Why Sleep is So Important to Your Mental Health

Why Sleep is So Important to Your Mental Health

It is easy to see the chaos caused by the lack of a good night’s sleep in a toddler. Without enough sleep, a young child can be irritable, cranky, loud, and unreasonable. If that sounds familiar, it’s because it’s the same for all of us. Adults become irritable and unreasonable without plenty of sleep, too, although we are perhaps a bit less obvious in showing the symptoms of sleep deprivation than our children. Even if we try to soldier on and believe we can live our lives unaffected by too little sleep, the deficit affects our ability to handle what life throws our way.

Quality of sleep is a common factor in determining a person’s mental health, and fortunately, it is something that we can manipulate, in a world full of the uncontrollable. Take a seat, and get comfortable, because we are going to dive right into the relationship between sleep and mental health and hopefully convince you to take proper sleep a priority tonight, and every night.

Brain and Body Health

When we sleep, our brains clean out toxins that otherwise will slow down our ability to think. That same lack of sleep impacts the part of the brain, called the amygdala, that runs our emotions. The amygdala is the emotional, reactive part of our brain. It needs to be tempered by the prefrontal cortex or else chaos prevails and we become more emotional, more easily angered, and more prone to depression. If that lack of sleep builds up, it can lead to mental health issues. Bottom line, the brain needs sleep to function and to be healthy.


Getting enough sleep is as important to our bodies as getting enough oxygen to breathe. During sleep, our brains cycle between a deep sleep and REM (rapid eye movement) sleep. Both are essential for our mental and physical health. The deep sleep repairs not only our brains but our bodies as well.  Our immune system is boosted, too, which helps us to stay healthy. The REM sleep processes our emotions and enhances our memories, both of which help make our waking hours more cogent and creative.

Combating Mental Illness


Sleep deprivation has always been considered one of the symptoms of depression. New research has shown that it isn’t just a symptom of depression—it is a cause. Childhood depression, ADHD, anxiety disorders, and bipolar disorder all have a high incidence of sleep-related problems. When sleep is treated, there is a corresponding improvement in these conditions. It also has the same therapeutic effect with adults.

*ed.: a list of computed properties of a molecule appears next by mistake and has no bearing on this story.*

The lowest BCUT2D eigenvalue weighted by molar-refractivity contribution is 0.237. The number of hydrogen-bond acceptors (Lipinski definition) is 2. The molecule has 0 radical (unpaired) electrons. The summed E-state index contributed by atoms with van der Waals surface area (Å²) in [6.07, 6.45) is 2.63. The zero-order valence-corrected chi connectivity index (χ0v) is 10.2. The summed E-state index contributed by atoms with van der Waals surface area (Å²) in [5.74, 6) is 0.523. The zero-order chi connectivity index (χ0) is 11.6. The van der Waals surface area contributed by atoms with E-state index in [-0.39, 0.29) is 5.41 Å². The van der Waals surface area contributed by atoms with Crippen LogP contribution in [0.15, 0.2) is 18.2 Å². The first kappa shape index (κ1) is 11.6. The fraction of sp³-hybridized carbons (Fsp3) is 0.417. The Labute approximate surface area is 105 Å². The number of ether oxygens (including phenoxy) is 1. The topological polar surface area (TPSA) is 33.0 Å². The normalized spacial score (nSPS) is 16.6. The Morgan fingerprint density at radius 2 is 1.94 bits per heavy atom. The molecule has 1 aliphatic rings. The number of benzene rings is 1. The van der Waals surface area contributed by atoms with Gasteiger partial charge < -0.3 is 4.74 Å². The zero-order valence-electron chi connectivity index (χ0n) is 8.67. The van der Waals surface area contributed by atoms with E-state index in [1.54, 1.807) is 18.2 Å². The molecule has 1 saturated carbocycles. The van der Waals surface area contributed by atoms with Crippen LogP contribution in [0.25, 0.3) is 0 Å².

Addressing the sleeping elephant in the room is a family affair. Heavy meals, coffee, and alcohol at least two hours before bedtime all disrupt the body’s ability to sleep.  Alcohol, for example, initially can make you feel more relaxed and sleepier, but several hours later, you will find yourself waking up. Eating too closely to bedtime could also cause you to wake up during the night and not get the full amount of rest that your body needs to perform at its best the following day.

Here’s what we know:

  • Sleep disorders are more common among the mentally ill
  • It’s very likely that treatment for sleep disorders will alleviate symptoms of mental health disorders
  • Lack of sleep can worsen mental illness
  • Those with mental health disorders often spend time in lighter, less restorative stages of REM sleep, which is critical to health and healing

Switch Off Electronics

In order to promote healthy sleep in your household, your entire family could benefit from switching off the tv, the PlayStation, iPads, and phones before bed. The backlight on these devices disturbs the body’s production of melatonin and signals to the brain that it’s time to stay awake. Melatonin is a hormone that aids in your ability to fall asleep. Backlight from your electronics lowers your body’s levels of that essential sleep hormone.

Create a Routine

Keeping a set routine for bedtime for both yourself and your children helps to reinforce the body’s rhythm and makes it easier for everyone to fall asleep.  Try lowering the lights a half hour before bedtime and use that half hour to set a relaxing atmosphere. Favorite stories, books, and stuffed animals bring your children’s stress levels down and get them ready for sleep. That thirty-minute transition from the day’s more rapid pace to a slower, more reflective time reduces the cortisol levels that keep us from a good night’s sleep.

Promoting quality sleep is not just important for you and your mental health, but also for your family. If you or your loved ones are struggling with dark moods, try adjusting your sleep schedule and habits first — you may be surprised how much sleep affects your everyday mood! 

Stephanie James is a freelance writer who covers a variety of topics; from sleep health, fitness and overall wellness to lifestyle.  When she’s not writing she’s traveling – and has mastered the art of sleep from not only the sky, but any time zone. If you want more tips and insight on sleep health and wellness, you can read more of her work here